The door was still open - not wide open, but enough to make Bilbo tremble.

Bilbo tried to steady his hand closing it on the doorknob, and disclosed the door further. He made a mental note to repaint the door: Gandalf’s rune still ruined its green surface, and it glowed into the night - surely another source of complaint behind Bilbo’s back.  

The hobbit peered up at the visitor.

“I lost my way.” The deep voice sent a shiver up Bilbo’s spine - the sort of shiver which should have not been there, after more than eighteen months. “Twice,” the visitor added softly.

Bilbo leant out of his door, and he caught several hobbits spying what was happening on Bag End’s threshold. They were peeping from their windows or their gardens; an unnatural silence had fallen on the neighbourhood, as if they were all hoping to distinguish even a word or two of what was going on between Master Baggins - not a respectable hobbit anymore - and his exotic visitor.

Damn you, Bilbo thought.

Then he grabbed the visitor by the sleeve of his tunic and hauled him inside. Well, in truth the visitor helped Bilbo a good deal with the hauling part, allowing the hobbit to push him down the corridor. However, what mattered was that Bilbo was fully in control of the situation - I am, really.

“What are you doing here?” Bilbo hissed, as soon as the door closed behind them.

He did not wait for an answer; instead he returned to his kitchen - he had tea waiting for him, hadn’t he?

At the corner of his eye, Bilbo saw Thorin lowering his cape’s hood on his shoulders, revealing his braided hair. At the sight Bilbo almost ran to his teapot. I am going to have my afternoon tea, Bilbo thought stubbornly. He was going to eat his scones well covered in clotted cream and jam; then he might even take out his pipe, and be perfectly contented. Thorin’s presence in the Shire would not affect his day or his tea-time. No reason to disrupt his plans for the rest of the afternoon; no reason to break any vase on a dwarf’s head.

From the kitchen, he heard the dwarf’s heavy steps echoing in the corridor. Bilbo sit down at the table and raised the teapot over his cup.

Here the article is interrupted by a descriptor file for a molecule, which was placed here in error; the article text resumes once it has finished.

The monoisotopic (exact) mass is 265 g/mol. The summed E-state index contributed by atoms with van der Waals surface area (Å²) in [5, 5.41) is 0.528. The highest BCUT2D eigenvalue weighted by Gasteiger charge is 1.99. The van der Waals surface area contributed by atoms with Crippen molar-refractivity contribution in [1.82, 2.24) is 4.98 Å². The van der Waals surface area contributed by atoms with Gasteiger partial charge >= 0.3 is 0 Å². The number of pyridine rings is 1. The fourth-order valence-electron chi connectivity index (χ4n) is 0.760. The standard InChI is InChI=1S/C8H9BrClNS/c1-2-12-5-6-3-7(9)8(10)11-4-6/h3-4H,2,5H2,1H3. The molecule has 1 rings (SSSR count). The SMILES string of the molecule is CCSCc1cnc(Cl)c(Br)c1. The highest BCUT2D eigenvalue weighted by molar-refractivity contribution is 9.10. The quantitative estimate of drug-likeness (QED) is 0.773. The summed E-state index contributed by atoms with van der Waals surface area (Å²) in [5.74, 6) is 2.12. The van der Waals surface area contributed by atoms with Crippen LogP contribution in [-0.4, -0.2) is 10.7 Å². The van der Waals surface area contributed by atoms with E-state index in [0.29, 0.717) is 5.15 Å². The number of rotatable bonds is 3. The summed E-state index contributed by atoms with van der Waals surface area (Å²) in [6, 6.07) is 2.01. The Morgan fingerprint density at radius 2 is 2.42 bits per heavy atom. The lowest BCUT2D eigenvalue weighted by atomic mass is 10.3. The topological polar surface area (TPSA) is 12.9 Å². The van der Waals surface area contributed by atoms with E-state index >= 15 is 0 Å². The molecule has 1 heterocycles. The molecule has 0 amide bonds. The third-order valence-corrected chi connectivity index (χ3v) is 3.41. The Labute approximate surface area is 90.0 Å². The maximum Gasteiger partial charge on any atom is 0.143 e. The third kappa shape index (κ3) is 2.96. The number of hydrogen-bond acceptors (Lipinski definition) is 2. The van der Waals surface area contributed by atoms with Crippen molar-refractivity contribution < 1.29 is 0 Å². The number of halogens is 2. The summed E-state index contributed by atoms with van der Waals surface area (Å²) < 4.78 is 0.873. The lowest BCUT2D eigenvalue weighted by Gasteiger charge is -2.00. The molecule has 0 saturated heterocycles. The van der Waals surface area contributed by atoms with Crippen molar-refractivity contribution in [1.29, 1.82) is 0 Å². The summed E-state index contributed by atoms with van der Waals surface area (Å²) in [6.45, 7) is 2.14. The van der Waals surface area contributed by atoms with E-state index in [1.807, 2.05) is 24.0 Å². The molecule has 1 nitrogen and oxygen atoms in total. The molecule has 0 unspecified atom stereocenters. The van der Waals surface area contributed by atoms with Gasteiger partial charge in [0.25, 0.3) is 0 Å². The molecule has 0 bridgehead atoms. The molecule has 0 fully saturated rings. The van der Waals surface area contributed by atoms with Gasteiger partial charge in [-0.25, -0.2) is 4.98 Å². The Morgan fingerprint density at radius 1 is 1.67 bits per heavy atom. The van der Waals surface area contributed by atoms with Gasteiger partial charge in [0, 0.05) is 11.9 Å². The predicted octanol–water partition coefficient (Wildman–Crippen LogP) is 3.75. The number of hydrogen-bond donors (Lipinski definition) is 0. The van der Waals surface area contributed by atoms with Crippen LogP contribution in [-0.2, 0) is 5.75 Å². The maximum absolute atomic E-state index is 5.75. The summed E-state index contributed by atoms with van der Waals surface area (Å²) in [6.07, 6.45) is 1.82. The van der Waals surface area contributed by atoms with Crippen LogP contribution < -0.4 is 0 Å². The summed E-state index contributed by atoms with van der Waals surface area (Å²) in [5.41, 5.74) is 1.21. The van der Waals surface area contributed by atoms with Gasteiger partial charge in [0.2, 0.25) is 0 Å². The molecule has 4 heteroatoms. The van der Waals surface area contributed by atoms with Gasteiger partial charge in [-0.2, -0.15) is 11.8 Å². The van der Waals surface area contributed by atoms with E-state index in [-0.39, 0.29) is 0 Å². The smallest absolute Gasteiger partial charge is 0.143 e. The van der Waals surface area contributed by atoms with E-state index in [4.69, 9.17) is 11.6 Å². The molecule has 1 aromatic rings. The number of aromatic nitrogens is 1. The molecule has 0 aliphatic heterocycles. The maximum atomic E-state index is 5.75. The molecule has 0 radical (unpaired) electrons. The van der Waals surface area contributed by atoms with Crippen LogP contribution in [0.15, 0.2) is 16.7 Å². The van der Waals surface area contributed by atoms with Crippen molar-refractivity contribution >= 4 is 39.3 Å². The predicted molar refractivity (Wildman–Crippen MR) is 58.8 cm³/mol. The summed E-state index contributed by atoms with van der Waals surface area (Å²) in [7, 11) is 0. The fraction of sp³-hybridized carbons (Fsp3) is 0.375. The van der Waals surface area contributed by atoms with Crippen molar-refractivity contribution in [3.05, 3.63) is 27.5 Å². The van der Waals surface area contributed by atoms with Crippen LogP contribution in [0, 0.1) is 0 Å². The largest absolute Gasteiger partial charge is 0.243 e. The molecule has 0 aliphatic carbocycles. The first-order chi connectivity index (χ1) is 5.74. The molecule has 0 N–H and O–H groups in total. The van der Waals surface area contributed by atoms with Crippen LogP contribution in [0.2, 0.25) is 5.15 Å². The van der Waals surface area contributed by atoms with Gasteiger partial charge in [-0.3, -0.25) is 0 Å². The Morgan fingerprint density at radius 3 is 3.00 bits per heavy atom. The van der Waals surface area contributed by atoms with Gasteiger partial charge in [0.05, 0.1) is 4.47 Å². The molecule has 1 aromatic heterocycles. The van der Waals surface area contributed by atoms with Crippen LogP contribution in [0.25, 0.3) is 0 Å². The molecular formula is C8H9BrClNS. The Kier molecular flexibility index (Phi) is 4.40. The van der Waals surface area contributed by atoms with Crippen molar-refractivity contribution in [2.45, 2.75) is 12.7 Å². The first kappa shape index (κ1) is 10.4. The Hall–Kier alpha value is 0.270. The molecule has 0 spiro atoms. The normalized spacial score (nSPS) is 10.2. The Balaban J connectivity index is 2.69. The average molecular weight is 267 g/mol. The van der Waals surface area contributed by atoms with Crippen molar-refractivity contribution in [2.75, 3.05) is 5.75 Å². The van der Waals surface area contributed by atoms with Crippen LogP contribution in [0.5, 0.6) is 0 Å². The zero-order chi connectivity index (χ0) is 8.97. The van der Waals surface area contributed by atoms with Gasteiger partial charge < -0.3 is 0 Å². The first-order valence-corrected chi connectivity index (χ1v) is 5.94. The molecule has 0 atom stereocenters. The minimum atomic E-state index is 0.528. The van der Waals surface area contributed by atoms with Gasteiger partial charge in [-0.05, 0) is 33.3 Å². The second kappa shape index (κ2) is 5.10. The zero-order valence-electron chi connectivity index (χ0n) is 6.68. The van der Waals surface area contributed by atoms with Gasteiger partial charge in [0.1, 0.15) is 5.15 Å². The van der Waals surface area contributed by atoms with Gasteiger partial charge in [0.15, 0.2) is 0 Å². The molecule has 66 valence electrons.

“What were you doing at my door, standing like an idiot for my neighbours to see?” the hobbit asked, furious. He filled his cup; but he might have been too generous with it, since the hot tea spilled on his fingers when he tried to lift the cup to his lips. He almost lost his hold on the cup, and he could not suppress a distressed groan at the slight burn. But he guessed Thorin’s movement and spat: “Don’t.”

He was not a damsel waiting to be saved. He did not need Thorin fussing about his scalded fingertips; he would not stand it. Fortunately the dwarf obeyed, and remained at a safe distance from Bilbo and the teapot. With his shoulders low and without trying to make eye contact, Thorin answered the hobbit’s question:

“You didn’t invite me in,” he said simply.

“Well, I was going to close my door on your face,” Bilbo snapped, rolling his eyes. “But you put your boot in it.”

Thorin looked like a scolded child: he was keeping his hands behind his back as if he did not know what to do with them, and he was biting his lower lip.

“I...I've had quite a long journey,” Thorin admitted at last, as if that might be a good reason to put one’s boot in other people’s doors.  

“Have another, then,” Bilbo offered coldly, while he added some milk to his tea - more cautiously this time. “Go back to Erebor.”

Thorin shifted his weight from foot to foot and seemed even more embarrassed than before. He better should be, the hobbit thought grimly.